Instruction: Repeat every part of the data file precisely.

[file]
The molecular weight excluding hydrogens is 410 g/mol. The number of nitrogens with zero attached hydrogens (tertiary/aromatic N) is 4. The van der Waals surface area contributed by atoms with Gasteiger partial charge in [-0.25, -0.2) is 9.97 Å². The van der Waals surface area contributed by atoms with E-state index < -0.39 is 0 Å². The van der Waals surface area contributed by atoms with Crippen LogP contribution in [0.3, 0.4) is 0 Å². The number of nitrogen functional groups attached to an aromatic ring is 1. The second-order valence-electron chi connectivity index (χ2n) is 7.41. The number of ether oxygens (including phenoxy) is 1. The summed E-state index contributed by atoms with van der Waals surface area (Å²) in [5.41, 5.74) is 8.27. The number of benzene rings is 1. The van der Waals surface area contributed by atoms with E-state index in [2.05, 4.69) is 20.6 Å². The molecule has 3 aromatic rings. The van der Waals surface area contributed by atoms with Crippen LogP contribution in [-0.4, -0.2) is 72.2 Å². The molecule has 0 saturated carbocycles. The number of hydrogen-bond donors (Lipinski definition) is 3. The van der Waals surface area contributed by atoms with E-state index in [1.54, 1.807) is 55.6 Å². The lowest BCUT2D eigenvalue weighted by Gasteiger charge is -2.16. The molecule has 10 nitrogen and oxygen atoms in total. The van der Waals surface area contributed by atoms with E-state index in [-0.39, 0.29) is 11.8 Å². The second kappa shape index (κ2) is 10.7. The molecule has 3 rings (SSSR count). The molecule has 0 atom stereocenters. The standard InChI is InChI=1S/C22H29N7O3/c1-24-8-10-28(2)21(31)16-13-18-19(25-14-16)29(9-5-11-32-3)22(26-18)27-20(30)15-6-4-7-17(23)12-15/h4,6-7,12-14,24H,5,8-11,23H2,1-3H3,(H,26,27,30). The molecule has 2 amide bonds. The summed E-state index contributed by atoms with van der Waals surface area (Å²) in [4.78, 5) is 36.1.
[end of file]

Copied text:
The molecular weight excluding hydrogens is 410 g/mol. The number of nitrogens with zero attached hydrogens (tertiary/aromatic N) is 4. The van der Waals surface area contributed by atoms with Gasteiger partial charge in [-0.25, -0.2) is 9.97 Å². The van der Waals surface area contributed by atoms with E-state index < -0.39 is 0 Å². The van der Waals surface area contributed by atoms with Crippen LogP contribution in [0.3, 0.4) is 0 Å². The number of nitrogen functional groups attached to an aromatic ring is 1. The second-order valence-electron chi connectivity index (χ2n) is 7.41. The number of ether oxygens (including phenoxy) is 1. The summed E-state index contributed by atoms with van der Waals surface area (Å²) in [5.41, 5.74) is 8.27. The number of benzene rings is 1. The van der Waals surface area contributed by atoms with E-state index in [2.05, 4.69) is 20.6 Å². The molecule has 3 aromatic rings. The van der Waals surface area contributed by atoms with Crippen LogP contribution in [-0.4, -0.2) is 72.2 Å². The molecule has 0 saturated carbocycles. The number of hydrogen-bond donors (Lipinski definition) is 3. The van der Waals surface area contributed by atoms with E-state index in [1.54, 1.807) is 55.6 Å². The lowest BCUT2D eigenvalue weighted by Gasteiger charge is -2.16. The molecule has 10 nitrogen and oxygen atoms in total. The van der Waals surface area contributed by atoms with E-state index in [-0.39, 0.29) is 11.8 Å². The second kappa shape index (κ2) is 10.7. The molecule has 3 rings (SSSR count). The molecule has 0 atom stereocenters. The standard InChI is InChI=1S/C22H29N7O3/c1-24-8-10-28(2)21(31)16-13-18-19(25-14-16)29(9-5-11-32-3)22(26-18)27-20(30)15-6-4-7-17(23)12-15/h4,6-7,12-14,24H,5,8-11,23H2,1-3H3,(H,26,27,30). The molecule has 2 amide bonds. The summed E-state index contributed by atoms with van der Waals surface area (Å²) in [4.78, 5) is 36.1.